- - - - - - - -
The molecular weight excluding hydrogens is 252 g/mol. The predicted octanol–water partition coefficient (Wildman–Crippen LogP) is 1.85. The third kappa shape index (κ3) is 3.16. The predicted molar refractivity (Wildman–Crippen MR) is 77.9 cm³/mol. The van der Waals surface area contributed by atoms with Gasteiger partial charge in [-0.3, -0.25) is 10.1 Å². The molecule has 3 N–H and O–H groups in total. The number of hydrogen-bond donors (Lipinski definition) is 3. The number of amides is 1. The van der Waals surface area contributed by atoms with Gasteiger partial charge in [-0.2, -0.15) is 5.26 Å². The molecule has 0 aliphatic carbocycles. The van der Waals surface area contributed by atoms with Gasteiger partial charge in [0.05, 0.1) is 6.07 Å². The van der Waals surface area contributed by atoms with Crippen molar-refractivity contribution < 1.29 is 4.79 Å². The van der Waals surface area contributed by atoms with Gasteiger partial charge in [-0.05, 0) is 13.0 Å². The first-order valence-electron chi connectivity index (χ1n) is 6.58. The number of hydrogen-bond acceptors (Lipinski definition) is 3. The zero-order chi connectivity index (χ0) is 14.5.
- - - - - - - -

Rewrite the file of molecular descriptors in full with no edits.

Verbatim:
The molecular weight excluding hydrogens is 252 g/mol. The predicted octanol–water partition coefficient (Wildman–Crippen LogP) is 1.85. The third kappa shape index (κ3) is 3.16. The predicted molar refractivity (Wildman–Crippen MR) is 77.9 cm³/mol. The van der Waals surface area contributed by atoms with Gasteiger partial charge in [-0.3, -0.25) is 10.1 Å². The molecule has 3 N–H and O–H groups in total. The number of hydrogen-bond donors (Lipinski definition) is 3. The number of amides is 1. The van der Waals surface area contributed by atoms with Gasteiger partial charge in [-0.2, -0.15) is 5.26 Å². The molecule has 0 aliphatic carbocycles. The van der Waals surface area contributed by atoms with Gasteiger partial charge in [0.05, 0.1) is 6.07 Å². The van der Waals surface area contributed by atoms with Crippen molar-refractivity contribution < 1.29 is 4.79 Å². The van der Waals surface area contributed by atoms with Gasteiger partial charge in [-0.05, 0) is 13.0 Å². The first-order valence-electron chi connectivity index (χ1n) is 6.58. The number of hydrogen-bond acceptors (Lipinski definition) is 3. The zero-order chi connectivity index (χ0) is 14.5.